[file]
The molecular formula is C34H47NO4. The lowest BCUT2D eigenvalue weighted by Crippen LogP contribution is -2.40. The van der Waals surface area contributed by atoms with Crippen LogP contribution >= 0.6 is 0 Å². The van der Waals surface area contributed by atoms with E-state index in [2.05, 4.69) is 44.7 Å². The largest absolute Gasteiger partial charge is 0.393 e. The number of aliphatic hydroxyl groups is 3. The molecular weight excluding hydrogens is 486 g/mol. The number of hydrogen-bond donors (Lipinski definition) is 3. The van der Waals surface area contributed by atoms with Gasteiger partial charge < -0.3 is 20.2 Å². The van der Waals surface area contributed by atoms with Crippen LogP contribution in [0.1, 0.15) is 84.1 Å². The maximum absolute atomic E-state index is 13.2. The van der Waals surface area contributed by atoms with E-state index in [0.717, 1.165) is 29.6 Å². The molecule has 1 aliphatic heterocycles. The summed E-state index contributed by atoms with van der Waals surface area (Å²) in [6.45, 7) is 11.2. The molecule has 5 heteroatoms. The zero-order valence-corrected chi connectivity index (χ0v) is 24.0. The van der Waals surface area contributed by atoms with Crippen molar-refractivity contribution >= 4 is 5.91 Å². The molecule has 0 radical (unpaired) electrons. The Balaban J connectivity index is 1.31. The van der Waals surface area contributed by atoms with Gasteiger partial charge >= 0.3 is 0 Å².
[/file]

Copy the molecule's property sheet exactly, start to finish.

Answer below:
The molecular formula is C34H47NO4. The lowest BCUT2D eigenvalue weighted by Crippen LogP contribution is -2.40. The van der Waals surface area contributed by atoms with Crippen LogP contribution >= 0.6 is 0 Å². The van der Waals surface area contributed by atoms with E-state index in [2.05, 4.69) is 44.7 Å². The largest absolute Gasteiger partial charge is 0.393 e. The number of aliphatic hydroxyl groups is 3. The molecular weight excluding hydrogens is 486 g/mol. The number of hydrogen-bond donors (Lipinski definition) is 3. The van der Waals surface area contributed by atoms with Gasteiger partial charge < -0.3 is 20.2 Å². The van der Waals surface area contributed by atoms with Crippen LogP contribution in [0.1, 0.15) is 84.1 Å². The maximum absolute atomic E-state index is 13.2. The van der Waals surface area contributed by atoms with E-state index in [0.717, 1.165) is 29.6 Å². The molecule has 1 aliphatic heterocycles. The summed E-state index contributed by atoms with van der Waals surface area (Å²) in [6.45, 7) is 11.2. The molecule has 5 heteroatoms. The zero-order valence-corrected chi connectivity index (χ0v) is 24.0. The van der Waals surface area contributed by atoms with Crippen molar-refractivity contribution >= 4 is 5.91 Å². The molecule has 0 radical (unpaired) electrons. The Balaban J connectivity index is 1.31. The van der Waals surface area contributed by atoms with Gasteiger partial charge >= 0.3 is 0 Å².